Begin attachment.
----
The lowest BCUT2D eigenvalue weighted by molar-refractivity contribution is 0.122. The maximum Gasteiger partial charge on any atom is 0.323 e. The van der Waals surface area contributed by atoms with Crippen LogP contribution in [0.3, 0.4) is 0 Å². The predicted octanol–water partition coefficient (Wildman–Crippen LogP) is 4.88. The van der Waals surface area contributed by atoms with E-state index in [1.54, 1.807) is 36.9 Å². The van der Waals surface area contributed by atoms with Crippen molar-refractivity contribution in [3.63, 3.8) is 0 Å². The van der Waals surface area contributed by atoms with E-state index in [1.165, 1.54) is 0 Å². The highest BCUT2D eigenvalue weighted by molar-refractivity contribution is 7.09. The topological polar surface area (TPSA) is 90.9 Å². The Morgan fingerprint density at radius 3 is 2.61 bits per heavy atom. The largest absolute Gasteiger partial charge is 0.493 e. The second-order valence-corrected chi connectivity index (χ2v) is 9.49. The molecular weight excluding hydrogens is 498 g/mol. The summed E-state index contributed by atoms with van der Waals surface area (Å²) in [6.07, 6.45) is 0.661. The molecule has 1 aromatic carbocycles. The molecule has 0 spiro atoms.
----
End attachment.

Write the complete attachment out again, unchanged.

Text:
The lowest BCUT2D eigenvalue weighted by molar-refractivity contribution is 0.122. The maximum Gasteiger partial charge on any atom is 0.323 e. The van der Waals surface area contributed by atoms with Crippen LogP contribution in [0.3, 0.4) is 0 Å². The predicted octanol–water partition coefficient (Wildman–Crippen LogP) is 4.88. The van der Waals surface area contributed by atoms with E-state index in [1.54, 1.807) is 36.9 Å². The van der Waals surface area contributed by atoms with Crippen molar-refractivity contribution in [3.63, 3.8) is 0 Å². The van der Waals surface area contributed by atoms with E-state index in [1.165, 1.54) is 0 Å². The highest BCUT2D eigenvalue weighted by molar-refractivity contribution is 7.09. The topological polar surface area (TPSA) is 90.9 Å². The Morgan fingerprint density at radius 3 is 2.61 bits per heavy atom. The largest absolute Gasteiger partial charge is 0.493 e. The second-order valence-corrected chi connectivity index (χ2v) is 9.49. The molecular weight excluding hydrogens is 498 g/mol. The summed E-state index contributed by atoms with van der Waals surface area (Å²) in [6.07, 6.45) is 0.661. The molecule has 1 aromatic carbocycles. The molecule has 0 spiro atoms.